Atagâ’hï, The Enchanted Lake
Westward from the headwaters of Oconaluftee river, in the wildest depths of the, Great Smoky mountains, which form the line between North Carolina and Tennessee, is the enchanted lake of Atagâ’hï, “Gall place.” Although all the Cherokee know that it is there, no one has ever seen it, for the way is so difficult that only the animals know how to reach it. Should a stray hunter come near the place he would know of it by the whirring sound of the thousands of wild ducks flying about the lake, but on reaching the spot he would find only a dry flat, without bird or animal or blade of grass, unless he had first sharpened his spiritual vision by prayer and fasting and an all-night vigil.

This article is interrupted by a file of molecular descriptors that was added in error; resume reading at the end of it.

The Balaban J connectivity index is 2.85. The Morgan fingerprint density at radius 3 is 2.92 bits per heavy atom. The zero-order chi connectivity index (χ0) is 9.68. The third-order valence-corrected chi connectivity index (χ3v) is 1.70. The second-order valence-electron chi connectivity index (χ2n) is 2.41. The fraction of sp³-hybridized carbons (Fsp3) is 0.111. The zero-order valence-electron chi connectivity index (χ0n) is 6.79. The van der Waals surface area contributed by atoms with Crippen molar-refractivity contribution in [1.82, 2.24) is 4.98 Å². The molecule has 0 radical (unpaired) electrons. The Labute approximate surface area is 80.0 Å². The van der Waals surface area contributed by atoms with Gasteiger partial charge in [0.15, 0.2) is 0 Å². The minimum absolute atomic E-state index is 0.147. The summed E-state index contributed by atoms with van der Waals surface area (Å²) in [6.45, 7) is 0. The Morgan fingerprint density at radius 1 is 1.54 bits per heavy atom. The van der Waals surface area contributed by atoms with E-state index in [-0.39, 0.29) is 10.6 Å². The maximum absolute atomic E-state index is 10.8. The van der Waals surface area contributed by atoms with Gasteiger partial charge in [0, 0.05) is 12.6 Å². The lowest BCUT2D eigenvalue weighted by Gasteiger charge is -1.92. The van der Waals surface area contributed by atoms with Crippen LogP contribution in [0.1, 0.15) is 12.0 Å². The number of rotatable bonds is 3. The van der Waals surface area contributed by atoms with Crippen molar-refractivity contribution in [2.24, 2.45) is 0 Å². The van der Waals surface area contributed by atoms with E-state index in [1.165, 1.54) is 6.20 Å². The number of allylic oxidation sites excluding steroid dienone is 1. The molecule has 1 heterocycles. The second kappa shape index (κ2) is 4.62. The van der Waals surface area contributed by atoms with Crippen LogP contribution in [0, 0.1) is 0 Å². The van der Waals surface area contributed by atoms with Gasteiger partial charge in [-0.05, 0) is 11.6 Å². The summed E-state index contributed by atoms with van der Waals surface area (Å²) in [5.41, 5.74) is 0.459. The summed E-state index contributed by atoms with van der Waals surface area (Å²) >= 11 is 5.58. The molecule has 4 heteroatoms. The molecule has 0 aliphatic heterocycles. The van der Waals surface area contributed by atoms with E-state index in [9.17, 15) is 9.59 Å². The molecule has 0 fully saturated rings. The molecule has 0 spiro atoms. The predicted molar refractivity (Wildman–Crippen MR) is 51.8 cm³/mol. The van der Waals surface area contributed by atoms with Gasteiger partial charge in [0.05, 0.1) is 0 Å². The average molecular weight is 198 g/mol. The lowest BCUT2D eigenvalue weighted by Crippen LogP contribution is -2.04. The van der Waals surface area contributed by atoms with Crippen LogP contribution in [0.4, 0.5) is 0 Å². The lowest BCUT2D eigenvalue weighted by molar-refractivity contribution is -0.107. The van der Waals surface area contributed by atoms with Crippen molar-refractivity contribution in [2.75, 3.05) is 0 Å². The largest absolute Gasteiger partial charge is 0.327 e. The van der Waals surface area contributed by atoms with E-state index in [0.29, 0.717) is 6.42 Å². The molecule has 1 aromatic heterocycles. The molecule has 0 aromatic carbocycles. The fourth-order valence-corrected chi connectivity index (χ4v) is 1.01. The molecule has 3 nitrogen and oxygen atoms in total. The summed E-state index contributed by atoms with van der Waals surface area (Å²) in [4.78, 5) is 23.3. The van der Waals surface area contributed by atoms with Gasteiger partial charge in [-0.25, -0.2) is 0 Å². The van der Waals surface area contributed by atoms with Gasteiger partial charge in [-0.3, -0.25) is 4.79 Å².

Because it is not seen, some people think the lake has dried up long ago, but this is not true. To one who had kept watch and fast through the night it would appear at daybreak as a wide-extending but shallow sheet of purple water, fed by springs spouting from the high cliffs around. In the water are all kinds of fish and reptiles, and swimming upon the surface or flying overhead are great flocks of ducks and pigeons, while all about the shores are bear tracks crossing in every direction. It is the medicine lake of the birds and animals, and whenever a bear is wounded by the hunters he makes his way through the woods to this lake and plunges into the water, and when he comes out upon the other side his wounds are healed. For this reason the animals keep the lake invisible to the hunter.
Myths Of The Cherokee by James Mooney [From Nineteenth Annual Report of the Bureau of American Ethnology 1897-98, Part I].